Van Staa, T.P., Boulton, F., Cooper, C., Hagenbeek, A., Inskip, H.M. and Leufkens, H.G.
Neutropenia and agranulocytosis in England and Wales: incidence and risk factors
American Journal of Hematology, 72, (4), . (doi:10.1002/ajh.10295).
Full text not available from this repository.
The objectives of this study were to estimate the incidence of idiosyncratic neutropenia and agranulocytosis in England and Wales and to evaluate their risk factors and outcomes. The study was conducted using data from the General Practice Research Database. All cases of idiosyncratic neutropenia or agranulocytosis were identified and the incidence was estimated. This was followed by a nested case-control study, estimating odds ratios with drug exposure from conditional logistic regression. From 1987 to 1999, 3,224 patients with idiosyncratic neutropenia (50 with agranulocytosis) were identified. The incidences of neutropenia and agranulocytosis were estimated to be 120 and 7 cases per million people per year, respectively. The adjusted odds ratios for neutropenia were 34.7 (95% confidence interval 12.0-99.7) for current users of thyroid inhibitors, 9.5 (4.4-20.8) for users of disease-modifying antirheumatic drugs, and 7.6 (4.9-11.9) for users of aminosalicylates. Other drugs with statistically significantly increased risks of neutropenia included antibacterial drugs, non-opioid analgesics, NSAIDs, antidepressants, ulcer-healing drugs, and anti-epileptics. The increase in risk of neutropenia predominantly occurred during the first months of treatment. For most drugs investigated in this study, there was no relationship to daily dose. The excess 1-year mortality was low among neutropenia and agranulocytosis cases and mostly explained by the underlying disease state. In conclusion, the highest risks of neutropenia were generally found in patients starting treatment. The excess 1-year mortality was low among neutropenia and agranulocytosis cases and can be mostly explained by the underlying disease state.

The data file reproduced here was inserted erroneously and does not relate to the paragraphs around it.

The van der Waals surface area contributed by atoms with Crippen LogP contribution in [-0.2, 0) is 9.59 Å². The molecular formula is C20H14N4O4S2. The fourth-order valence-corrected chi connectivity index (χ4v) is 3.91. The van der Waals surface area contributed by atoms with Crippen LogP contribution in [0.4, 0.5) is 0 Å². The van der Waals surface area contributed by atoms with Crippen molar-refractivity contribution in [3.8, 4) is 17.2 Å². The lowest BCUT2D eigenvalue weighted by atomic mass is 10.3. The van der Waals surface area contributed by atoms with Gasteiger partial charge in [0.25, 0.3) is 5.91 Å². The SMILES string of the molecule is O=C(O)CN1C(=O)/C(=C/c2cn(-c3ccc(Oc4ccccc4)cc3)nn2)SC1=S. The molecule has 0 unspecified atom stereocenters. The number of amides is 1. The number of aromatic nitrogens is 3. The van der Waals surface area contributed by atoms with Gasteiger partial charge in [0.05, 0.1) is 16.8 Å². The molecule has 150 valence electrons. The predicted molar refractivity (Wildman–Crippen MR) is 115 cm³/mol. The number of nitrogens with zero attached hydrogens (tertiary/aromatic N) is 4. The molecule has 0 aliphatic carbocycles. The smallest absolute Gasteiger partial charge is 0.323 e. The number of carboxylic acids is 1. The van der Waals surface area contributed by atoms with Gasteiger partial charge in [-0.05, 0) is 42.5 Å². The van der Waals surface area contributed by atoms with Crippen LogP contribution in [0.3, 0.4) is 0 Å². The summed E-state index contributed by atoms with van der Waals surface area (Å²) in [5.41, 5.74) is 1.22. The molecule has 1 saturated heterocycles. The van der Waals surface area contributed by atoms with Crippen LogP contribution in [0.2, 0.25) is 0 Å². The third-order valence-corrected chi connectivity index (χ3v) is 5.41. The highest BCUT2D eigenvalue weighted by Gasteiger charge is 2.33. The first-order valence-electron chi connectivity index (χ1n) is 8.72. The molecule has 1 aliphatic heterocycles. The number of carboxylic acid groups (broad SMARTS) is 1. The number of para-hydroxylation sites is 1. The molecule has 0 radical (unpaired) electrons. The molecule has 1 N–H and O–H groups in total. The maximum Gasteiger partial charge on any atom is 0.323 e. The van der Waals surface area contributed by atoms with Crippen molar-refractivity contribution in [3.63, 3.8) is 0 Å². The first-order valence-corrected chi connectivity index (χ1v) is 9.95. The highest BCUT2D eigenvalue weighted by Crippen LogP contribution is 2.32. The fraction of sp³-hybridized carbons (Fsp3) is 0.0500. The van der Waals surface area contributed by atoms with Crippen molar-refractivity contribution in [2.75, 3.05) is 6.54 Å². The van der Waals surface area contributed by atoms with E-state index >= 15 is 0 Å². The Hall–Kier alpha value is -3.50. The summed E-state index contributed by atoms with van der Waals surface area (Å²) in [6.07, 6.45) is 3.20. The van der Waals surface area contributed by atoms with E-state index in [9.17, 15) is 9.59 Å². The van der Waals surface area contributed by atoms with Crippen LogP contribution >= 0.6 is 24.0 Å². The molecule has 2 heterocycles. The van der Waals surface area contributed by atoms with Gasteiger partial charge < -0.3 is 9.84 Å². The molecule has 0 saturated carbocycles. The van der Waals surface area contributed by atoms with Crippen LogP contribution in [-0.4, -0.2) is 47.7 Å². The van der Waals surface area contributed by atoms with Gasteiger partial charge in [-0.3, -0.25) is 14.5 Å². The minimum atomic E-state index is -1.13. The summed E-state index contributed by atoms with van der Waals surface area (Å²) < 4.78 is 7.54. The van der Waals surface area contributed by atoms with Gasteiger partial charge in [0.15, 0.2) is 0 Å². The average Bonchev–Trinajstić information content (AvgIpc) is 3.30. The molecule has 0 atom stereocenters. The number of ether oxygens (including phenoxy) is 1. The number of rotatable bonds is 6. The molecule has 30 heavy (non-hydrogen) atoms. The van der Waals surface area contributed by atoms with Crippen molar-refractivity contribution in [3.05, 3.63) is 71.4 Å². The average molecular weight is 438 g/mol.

Actions (login required)